Onan was supposed to bear living children on behalf of his brother, just as Israel was supposed to beget living children on behalf of Adam, yet Israel ‘spilled its children’ in the earth.

It is appointed unto man to die once, and Christ dies once for all, so is it a coincidence that Timnath means ‘the appointment’ and Tamar met Judah before Timnath just as Mary met God before the appointed time of Christ’s death?

Is it coincidence:
That Tamar was offered a goat, and Mary a scapegoat; for “he will save his people from their sin.”
That Tamar and Mary each wanted an assurance of the promise.
That Tamar was given the rod while Mary was told “The power of God…”
That Tamar was given a signet ring while Mary was told “He will be called the son of the Most High…”
That and empty vessel without bracelets in unclean, but that Tamar received bracelets while Mary was told the Holy Ghost would come upon her.
That Judah was told “There was no prostitute here and Joseph was told not to be afraid to take Mary.
That when they were discovered to be pregnant that Tamar was threatened with death while Mary with divorce.
That they both were honored when the father was discovered.
That Tamar had twins and Mary the God-man
That their names mean “breaking forth” and “Morning sun” and Jesus was called “Dayspring”
That Pharez was a usurping second son just as Jesus was the second man who obtained the promise.

There is much more in the details.

I have found pictures of Christ in Uzziah, Elgon, Samson, Gideon. Jephthah and many more.

Either I am a very clever guy. Or these pictures of Christ are really there. They differ from allegory in that once a picture is established it is the same everywhere. For instance a donkey is always a prophet. When Jesus rode into Jerusalem, the old female donkey was the old prophets who didn’t see clearly, and the colt was John the Baptist, the newest prophet who knew who Christ was. The rest of the details all work out at well. . All of them are derived from the meaning attached to the words.

These are examples of shadows that you won’t find in “typology”. But as I said the distinction is really a modern invention.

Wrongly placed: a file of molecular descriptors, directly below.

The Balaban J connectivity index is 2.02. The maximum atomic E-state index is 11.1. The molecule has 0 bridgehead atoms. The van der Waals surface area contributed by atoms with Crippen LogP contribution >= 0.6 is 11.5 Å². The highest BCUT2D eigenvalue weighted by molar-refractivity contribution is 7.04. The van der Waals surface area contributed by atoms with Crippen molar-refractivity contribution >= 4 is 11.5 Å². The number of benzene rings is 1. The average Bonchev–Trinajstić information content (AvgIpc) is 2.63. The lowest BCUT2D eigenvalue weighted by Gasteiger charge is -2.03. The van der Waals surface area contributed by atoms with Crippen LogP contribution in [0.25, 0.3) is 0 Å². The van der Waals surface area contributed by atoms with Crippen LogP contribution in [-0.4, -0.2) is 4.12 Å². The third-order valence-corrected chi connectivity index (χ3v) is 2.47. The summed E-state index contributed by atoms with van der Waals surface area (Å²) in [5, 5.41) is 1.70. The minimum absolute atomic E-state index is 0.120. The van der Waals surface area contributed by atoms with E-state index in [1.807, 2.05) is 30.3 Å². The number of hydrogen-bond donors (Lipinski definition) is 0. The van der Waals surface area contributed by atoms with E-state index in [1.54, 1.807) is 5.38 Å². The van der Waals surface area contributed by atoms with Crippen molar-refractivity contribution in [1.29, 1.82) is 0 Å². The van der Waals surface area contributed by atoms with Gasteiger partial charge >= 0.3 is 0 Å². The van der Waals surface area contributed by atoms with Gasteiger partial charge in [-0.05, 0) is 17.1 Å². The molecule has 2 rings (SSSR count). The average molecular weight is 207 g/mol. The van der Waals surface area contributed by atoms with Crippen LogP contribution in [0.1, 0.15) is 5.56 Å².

If I’m understanding you correctly, you are saying that a type is a kind of analogy or historical parable to make sense of the big picture, i.e. Mary as the Ark of the covenant. But a shadow is a type of analogical wordplay to connect one theme in various ways. Like the donkey in your example. Which would mean that when Balaam’s donkey speaks or Sampson destroys his enemies with an asses jaw, there is a reference to a or the prophets.

Is that accurate?

Because ‘type’ is used differently by others, you are probably close enough on that…

You have accurately described what I have said about shadows.

Herod and Balaam were compromisers. Balaam had suggested to lead the Israelites into fornication, Herod was confronted with this.

Then there are three confrontations with the donkey, and three with Herod:

Luke 3.19 But Herod the tetrarch, being reproved by him for Herodias his brother Philip’s wife, and for all the evils which Herod had done, 20 Added yet this above all, that he shut up John in prison.

  1. Philip’s wife 2. All the evils he had done 3. The teaching of one greater than himself.

A threat of death in a shadow is a symbol of death. Balaam threatens the donkey, and John is killed.

The donkey did not die, living after a threat of death is usually a symbol of resurrection, but here the donkey continues to talk after the threat, just as Herod is haunted by the words of John after his death.

Samson as Christ uses the words of the prophets to slay 1000 men. The number 1000 in shadows represents ‘king’ and so he slays the King-man (himself) by the words of the prophets. The jawbone is freshly rotting, just as John’s death ended the ministry of the prophets.

Oh an I almost forgot… the first two letters of the three letter word for jawbone are another word meaning fresh, moist and vigor. Just as the living water was hidden in the words of the dead prophets, and was about to spring out. (pun intended) :wink:

I can’t speak to the significance of the specific events you mention concerning Jacob. However you are right to look beyond Luther and the Calvinist Sproul on the nature of sin or salvation because they misunderstand them. Our sin is not “covered” by Christ. Through Christ we are made clean. As the Catechism of the Catholic Church teaches: 1989 …Justification is not only the remission of sins, but also the sanctification and renewal of the interior man.

**1990 **Justification detaches man from sin which contradicts the love of God, and purifies his heart of sin. Justification follows upon God’s merciful initiative of offering forgiveness. It reconciles man with God. It frees from the enslavement to sin, and it heals.
I think this page offers a very good explanation of the differences between Catholic and Protestant understanding of justification.